When trying to model phenomena in which the meaning of these domain objects changes and impacts the behaviors of those objects, semiotic systems become necessary. A very simple example occurs in geometric construction, a reasoning process in which geometric primitives are drawn upon the page and constantly reinterpreted with respect to newly inferred knowledge. For example, the first construction of the Planisphere logically references the presentational point e as a north pole, and the presentational circle abgd as a sphere. However, later on in the same construction Ptolemy associates the presentational point e with a Euclidean point, and abgd with a Euclidean circle, changing the logical reference for those presentational primitives at that point in the construction. The power of semiotic systems over formal systems is that they allow one to explore the consequences of interpreting a given symbol (or presentational primitive) as a certain logical concept (meaning). Furthermore, the user (including machines) can operate upon these symbols in a manner consistent with the logical constraints associated with the interpretation of that symbol. For example, if an intersection point is logically referenced within a construction, then whenever that construction is redrawn (by man or machine), that point must result from an intersection of those two lines. Without this logical constraint (arising from mapping meaning in the form of a logical model to the symbols on the page), there would not be enough information for the machine to automatically generate a different presentation of the same logical construction process. (Step 13, edition 1), (Step 13, edition 2) (Step 13, multiple editions) The ability to generate different presentations of the same process is seen in transmission of such diagrams such as those by Heiberg and Drecker for the second construction of the Planisphere. (Heiberg's Diagram) (Drecker's Diagram)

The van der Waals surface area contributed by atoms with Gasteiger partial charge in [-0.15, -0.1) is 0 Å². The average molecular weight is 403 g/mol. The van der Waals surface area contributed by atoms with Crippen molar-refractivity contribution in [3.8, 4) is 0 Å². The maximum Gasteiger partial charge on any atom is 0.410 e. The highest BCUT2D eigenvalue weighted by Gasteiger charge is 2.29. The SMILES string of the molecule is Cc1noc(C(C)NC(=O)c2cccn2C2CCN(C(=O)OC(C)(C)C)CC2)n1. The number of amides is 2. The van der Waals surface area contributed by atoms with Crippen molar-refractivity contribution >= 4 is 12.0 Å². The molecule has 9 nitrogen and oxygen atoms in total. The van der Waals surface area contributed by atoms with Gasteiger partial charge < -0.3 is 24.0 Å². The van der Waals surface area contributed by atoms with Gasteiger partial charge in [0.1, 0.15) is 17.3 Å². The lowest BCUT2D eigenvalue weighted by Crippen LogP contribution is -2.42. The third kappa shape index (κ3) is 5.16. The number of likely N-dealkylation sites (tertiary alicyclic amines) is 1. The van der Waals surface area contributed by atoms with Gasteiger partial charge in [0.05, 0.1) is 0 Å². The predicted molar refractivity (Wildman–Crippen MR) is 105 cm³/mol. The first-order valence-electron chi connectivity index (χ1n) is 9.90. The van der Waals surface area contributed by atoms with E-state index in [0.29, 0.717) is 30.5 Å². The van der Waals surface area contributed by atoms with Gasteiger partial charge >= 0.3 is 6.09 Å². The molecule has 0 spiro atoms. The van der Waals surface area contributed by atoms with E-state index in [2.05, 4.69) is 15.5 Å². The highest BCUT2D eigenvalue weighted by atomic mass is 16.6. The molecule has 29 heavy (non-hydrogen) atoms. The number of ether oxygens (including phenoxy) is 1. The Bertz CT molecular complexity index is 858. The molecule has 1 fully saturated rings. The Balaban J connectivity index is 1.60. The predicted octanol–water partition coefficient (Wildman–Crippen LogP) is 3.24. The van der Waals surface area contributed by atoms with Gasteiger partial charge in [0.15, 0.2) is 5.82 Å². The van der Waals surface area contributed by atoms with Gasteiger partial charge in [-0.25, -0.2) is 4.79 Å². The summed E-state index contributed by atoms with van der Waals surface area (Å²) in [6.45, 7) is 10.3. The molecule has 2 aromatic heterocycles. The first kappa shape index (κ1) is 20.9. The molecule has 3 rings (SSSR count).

Relevance of Semiotics for Intelligent Systems